In the Name of Jesus by Greg Albrecht

Letters - large

Friends and Partner Letter for August 2021

…Truly I tell you, whatever you did for one of the least of these brothers and sisters of mine, you did for me.
—Matthew 25:40, my emphasis

At five years of age, Joseph Merrick (1862-1890) started to display strange bodily disfigurements. His head slowly became more and more swollen and contorted, as did his right arm and hand. His skin became lumpy and felt like leather—its texture and color like that of an elephant causing him to be known, later in life, as “The Elephant Man.”

Merrick’s mother died when he was eleven, signaling an end for him of being loved for who he was in spite of what he looked like. After his father remarried, Merrick was spurned by his family. Because of constant taunting and rejection by his family, Merrick left home as a teenager and tried to find employment on the streets of his hometown of Leicester, England. He found a grim and unforgiving world, in which few people were even willing to look at him.

As failure followed failure, Merrick eventually concluded he might be able to earn his living by working in the circus world, becoming what was called at that time a “novelty exhibition.” So it was that Merrick, enduring unremitting pain from this swollen body, became a human curiosity, his monster-like, hideously twisted body on display for the amusement of others.

His manager eventually arranged for Merrick to move to London where he became the featured “attraction” in what was called The Elephant Man Exhibit in a small shop just across the street from the London Hospital. Given its proximity to the hospital, medical students and doctors often visited the “exhibition” of Merrick’s grotesquely twisted and swollen body.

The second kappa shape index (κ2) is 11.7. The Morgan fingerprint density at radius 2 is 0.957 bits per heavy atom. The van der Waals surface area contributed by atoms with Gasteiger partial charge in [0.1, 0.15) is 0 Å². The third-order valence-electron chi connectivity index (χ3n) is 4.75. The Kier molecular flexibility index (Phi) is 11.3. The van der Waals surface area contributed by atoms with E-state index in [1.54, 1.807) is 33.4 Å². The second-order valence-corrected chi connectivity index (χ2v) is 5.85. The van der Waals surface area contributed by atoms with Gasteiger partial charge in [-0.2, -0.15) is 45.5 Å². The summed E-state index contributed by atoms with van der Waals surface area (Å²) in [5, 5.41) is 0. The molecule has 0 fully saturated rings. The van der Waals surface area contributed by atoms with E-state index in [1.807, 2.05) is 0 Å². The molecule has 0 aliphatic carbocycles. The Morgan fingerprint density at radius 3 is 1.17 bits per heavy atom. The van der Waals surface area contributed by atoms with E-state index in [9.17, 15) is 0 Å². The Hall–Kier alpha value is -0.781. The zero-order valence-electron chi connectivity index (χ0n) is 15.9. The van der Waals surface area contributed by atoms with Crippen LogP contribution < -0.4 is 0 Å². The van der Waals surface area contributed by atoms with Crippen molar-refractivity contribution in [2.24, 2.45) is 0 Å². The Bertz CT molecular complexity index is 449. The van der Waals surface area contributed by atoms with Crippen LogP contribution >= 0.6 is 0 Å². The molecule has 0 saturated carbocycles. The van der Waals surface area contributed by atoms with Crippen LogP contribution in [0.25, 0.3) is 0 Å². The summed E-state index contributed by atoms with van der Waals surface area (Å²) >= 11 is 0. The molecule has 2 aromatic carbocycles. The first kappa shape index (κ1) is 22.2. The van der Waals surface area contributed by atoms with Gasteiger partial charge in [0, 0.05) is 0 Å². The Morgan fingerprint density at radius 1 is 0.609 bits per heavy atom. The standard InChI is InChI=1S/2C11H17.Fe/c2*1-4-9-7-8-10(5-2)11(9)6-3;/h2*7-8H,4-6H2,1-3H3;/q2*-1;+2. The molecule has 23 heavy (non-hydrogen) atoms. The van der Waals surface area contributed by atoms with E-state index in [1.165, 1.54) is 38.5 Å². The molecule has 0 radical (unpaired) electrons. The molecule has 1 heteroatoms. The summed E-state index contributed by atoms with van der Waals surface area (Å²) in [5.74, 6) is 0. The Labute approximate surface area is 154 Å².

After visiting Merrick’s “exhibition,” Dr. Frederick Treves arranged to have him admitted to the hospital and given some relief from the pain he was enduring. Initially paying for all of Joseph’s needs out of his own pocket, Dr. Treves treated “The Elephant Man” like a person, rather than a display in a circus sideshow, and visited him daily.

Dr. Treves, whether intentionally or not, knowingly or not, as he helped Merrick— one of the “least of these”—was serving Jesus.

Merrick was lonely and depressed—he realized that most women he met were either frightened or disgusted with his appearance. He was in constant discomfort and pain as the weight of his head did not allow him to sleep lying down. The obnoxious smell coming from his flesh caused many people to keep their distance.

A talented and successful London actress named Madge Kendall heard about Merrick and started to raise funds to care for him. Some believe she never visited him personally, so while it may never have actually happened, one story about her commitment to Merrick endures.